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Legislative forum calls for improved infrastructure

Posted: April 9, 2013 8:01 p.m.
Updated: April 10, 2013 5:00 a.m.

Improving South Carolina’s infrastructure was the main topic at the Kershaw County Chamber of Commerce’s 2013 Legislative Forum held April 4 at the Fine Art Center (FAC) of Kershaw County.

According to State Sen. Vincent Sheheen, the state of the interstates and bridges in South Carolina is “embarrassing” especially upon crossing the state line. The Georgia/South Carolina state line was an example used to show how poor the interstates and bridges in South Carolina are compared to other states.

Sheheen is behind a bill called “Fix It First” regarding South Carolina’s infrastructure -- fixing what is already there first should be a top priority rather than jumping right into building new bridges and roads. State Sen. Thomas McElveen agreed with Sheheen, saying “we need to be careful building new ones until we get our old ones up to snuff.”

McElveen also said that the amount needed for repairs on the state’s roads and bridges totals about $30 billion, money the state doesn’t have.

State Rep. Jimmy Bales said a bill is being introduced to raise gas taxes by 5 cents to go towards infrastructure repairs.

Otis Rawl, president and CEO of the S.C. Chamber of Commerce said not only is the state of South Carolina’s infrastructure a danger to drivers in terms of safety but it is also slowing down the state in terms of economy and transportation of goods across the state. Rawl also said that $600 million will be asked of the General Assembly to go towards infrastructure improvements.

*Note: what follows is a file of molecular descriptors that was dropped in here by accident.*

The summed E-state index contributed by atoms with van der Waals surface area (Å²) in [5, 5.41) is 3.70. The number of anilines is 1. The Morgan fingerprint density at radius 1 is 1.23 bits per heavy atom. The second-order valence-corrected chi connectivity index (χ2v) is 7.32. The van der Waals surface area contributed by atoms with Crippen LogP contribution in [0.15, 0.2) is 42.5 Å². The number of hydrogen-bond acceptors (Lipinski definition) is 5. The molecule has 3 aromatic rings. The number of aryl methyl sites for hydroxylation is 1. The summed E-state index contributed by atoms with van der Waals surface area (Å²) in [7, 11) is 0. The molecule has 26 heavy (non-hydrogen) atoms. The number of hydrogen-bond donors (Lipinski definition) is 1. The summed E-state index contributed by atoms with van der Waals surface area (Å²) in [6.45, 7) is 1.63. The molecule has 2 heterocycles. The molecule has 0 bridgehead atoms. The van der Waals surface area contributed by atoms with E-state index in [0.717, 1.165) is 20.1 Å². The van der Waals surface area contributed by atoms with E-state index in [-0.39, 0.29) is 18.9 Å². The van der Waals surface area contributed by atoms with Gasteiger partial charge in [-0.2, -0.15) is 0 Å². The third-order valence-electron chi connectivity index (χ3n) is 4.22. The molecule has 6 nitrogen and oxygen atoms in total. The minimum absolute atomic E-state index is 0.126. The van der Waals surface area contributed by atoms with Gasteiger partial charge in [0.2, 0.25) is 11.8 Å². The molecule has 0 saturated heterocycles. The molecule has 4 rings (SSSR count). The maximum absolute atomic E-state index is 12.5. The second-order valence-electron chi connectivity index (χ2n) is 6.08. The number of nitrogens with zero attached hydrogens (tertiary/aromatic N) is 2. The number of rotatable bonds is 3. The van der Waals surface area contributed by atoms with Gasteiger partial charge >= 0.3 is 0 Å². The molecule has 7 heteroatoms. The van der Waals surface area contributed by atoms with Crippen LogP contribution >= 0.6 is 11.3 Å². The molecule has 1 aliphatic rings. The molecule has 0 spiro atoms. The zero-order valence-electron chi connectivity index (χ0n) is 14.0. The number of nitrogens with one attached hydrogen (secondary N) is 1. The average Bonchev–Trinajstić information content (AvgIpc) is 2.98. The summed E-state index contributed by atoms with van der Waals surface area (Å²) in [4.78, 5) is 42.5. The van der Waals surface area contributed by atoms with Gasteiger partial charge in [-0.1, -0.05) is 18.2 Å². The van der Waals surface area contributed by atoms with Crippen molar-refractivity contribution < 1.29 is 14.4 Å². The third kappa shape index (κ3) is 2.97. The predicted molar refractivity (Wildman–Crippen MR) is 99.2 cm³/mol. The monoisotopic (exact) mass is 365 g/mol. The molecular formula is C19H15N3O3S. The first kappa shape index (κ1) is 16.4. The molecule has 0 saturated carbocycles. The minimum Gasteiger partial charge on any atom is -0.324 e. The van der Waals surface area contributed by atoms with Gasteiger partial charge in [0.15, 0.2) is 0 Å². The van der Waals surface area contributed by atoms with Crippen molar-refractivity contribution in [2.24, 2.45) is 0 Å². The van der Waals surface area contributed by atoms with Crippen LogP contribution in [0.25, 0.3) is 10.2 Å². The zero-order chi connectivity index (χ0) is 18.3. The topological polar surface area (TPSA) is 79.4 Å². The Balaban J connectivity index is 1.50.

“We should not have any hurdles in getting a product in and out (of the state), but we can’t seem to be able to close the deal,” Kershaw County Council Chairman Gene Wise said.

Though the improvement of South Carolina’s infrastructure appears to be a tough journey, State Rep. Laurie Slade Funderburk pointed out improvements Kershaw County has made towards improving its own infrastructure. The city of Camden has applied for grants to go towards improving Camden’s infrastructure and Cassatt Water Company has also recently applied for a grant to improve its infrastructure, Funderburk said.

State Rep. Grady Brown agreed that something needs to be done about the roads and South Carolina needs to catch up on road repair.

The legislators also discussed the state’s education, noting South Carolina’s low rankings in that area. Funderburk reiterated how important the early years are in child development and that the combination of 4K education and a focus on making sure all third graders are reading on grade level is a must. Funderburk said education’s emphasis needs to be on the kindergarten through third grade years. 

“4K is the best investment you can put in education,” Bales agreed.

There were also references to a need for a greater emphasis on the state’s technical schools. Funderburk said tech schools are helping the economy and job market because they prepare students with workforce skills.

Bales said there needs to be expansion in terms of technical education.